Nonparty political organizations date back many years. The nation’s founding fathers, in fact, considered it inevitable that outside political factions would attempt to influence the government.
The growing clout of such groups is an unintended consequence of a 2002 law intended to reduce the influence of money in politics. The Bipartisan Campaign Reform Act of 2002, championed by Arizona Republican Sen. John McCain, took aim at so-called soft-money donations to political parties. Soft money had become a major source of funding for both parties, which used the donations to support individual campaigns. The law barred the parties from accepting large contributions from wealthy individuals, corporations, labor unions and other interest groups.
The law elevated the importance of “bundlers” — fund-raisers who gather contributions from friends, employees and family and pass them on in lump sums to political campaigns. Some bundlers had previously given soft money to national parties. The law also prompted donors to turn to political organizations not tied directly to the parties, many of them offshoots of established special-interest groups.
There are several distinct classes of independent political groups, each taking its name from the section of the Internal Revenue Service code under which it is organized. Most are known as 527 organizations. Although 527 groups are recognized as political, they are prohibited from explicitly calling for the election or the defeat of candidates. Consequently, they often promote or attack candidates without instructing people to vote for or against them.
Another class of independent groups is growing even faster — and is flying further under the radar. These groups are organized under section 501c of the tax code, which gives tax-exempt status to nonprofit groups. One category, called “social welfare,” is governed by section 501(c)4. Those groups can urge people to vote for or against a candidate — so long as campaigning isn’t their primary purpose, and they don’t accept money from corporations or labor unions. Labor groups are governed by section 501(c)5; business groups by section 501(c)6. These 501(c) organizations don’t have to disclose their donors.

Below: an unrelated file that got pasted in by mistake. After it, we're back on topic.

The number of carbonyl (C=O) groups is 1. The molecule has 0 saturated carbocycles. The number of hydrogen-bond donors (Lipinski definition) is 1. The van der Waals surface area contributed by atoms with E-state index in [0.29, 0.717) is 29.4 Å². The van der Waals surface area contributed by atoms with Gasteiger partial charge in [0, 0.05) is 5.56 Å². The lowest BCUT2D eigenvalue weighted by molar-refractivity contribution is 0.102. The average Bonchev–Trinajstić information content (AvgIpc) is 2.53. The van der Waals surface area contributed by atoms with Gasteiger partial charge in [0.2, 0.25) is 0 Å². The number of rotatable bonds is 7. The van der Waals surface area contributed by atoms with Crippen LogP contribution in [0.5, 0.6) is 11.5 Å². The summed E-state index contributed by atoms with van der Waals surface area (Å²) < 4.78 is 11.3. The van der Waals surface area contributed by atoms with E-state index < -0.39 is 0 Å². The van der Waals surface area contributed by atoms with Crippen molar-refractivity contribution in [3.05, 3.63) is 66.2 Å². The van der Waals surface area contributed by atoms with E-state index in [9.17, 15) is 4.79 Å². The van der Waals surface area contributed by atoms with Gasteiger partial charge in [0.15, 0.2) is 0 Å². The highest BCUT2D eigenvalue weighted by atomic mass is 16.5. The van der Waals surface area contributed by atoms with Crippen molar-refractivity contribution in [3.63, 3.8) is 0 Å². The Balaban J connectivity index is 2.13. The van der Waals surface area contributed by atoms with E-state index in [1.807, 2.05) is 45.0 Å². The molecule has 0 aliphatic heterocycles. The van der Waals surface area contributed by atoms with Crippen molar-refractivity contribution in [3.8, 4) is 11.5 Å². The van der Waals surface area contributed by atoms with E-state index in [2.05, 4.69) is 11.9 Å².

Data from two nonpartisan organizations that track campaign finance — the Center for Public Integrity and the Center for Responsive Politics — show that election-cycle spending by 527 organizations rose from $171 million in 2000 to $316 million in 2002 to $653 million in 2004. Spending dropped to $443 million for the 2006 midterm elections. Spending on midterm elections typically runs lower than on presidential elections.
The new groups are pulling in money that the major parties used to receive. Before the 2002 crackdown, financier George Soros donated more than $200,000 to the Democratic Party. Since then, he has given at least $20 million to the 527 organizations. American Financial Group Inc. Chairman Carl Lindner previously donated more than $1.5 million in soft money to the Republican Party. In 2006, he gave about $500,000 to a 501(c)4 group called Common Sense Ohio, which sought to re-elect several Republican senators. In the last four years, Mr. Lindner has donated $3.6 million to outside groups backing Republican candidates, according to campaign-finance documents.
Because the IRS doesn’t require 501(c) organizations to detail election spending or to list contributors, it’s difficult to track their political activity. The Journal analyzed data on 30 separate 501(c) groups active in elections from 2000 to 2006, culled from a variety of sources. The data show that the 30 organizations spent at least $155 million on the 2006 elections, nearly twice what they spent in 2000.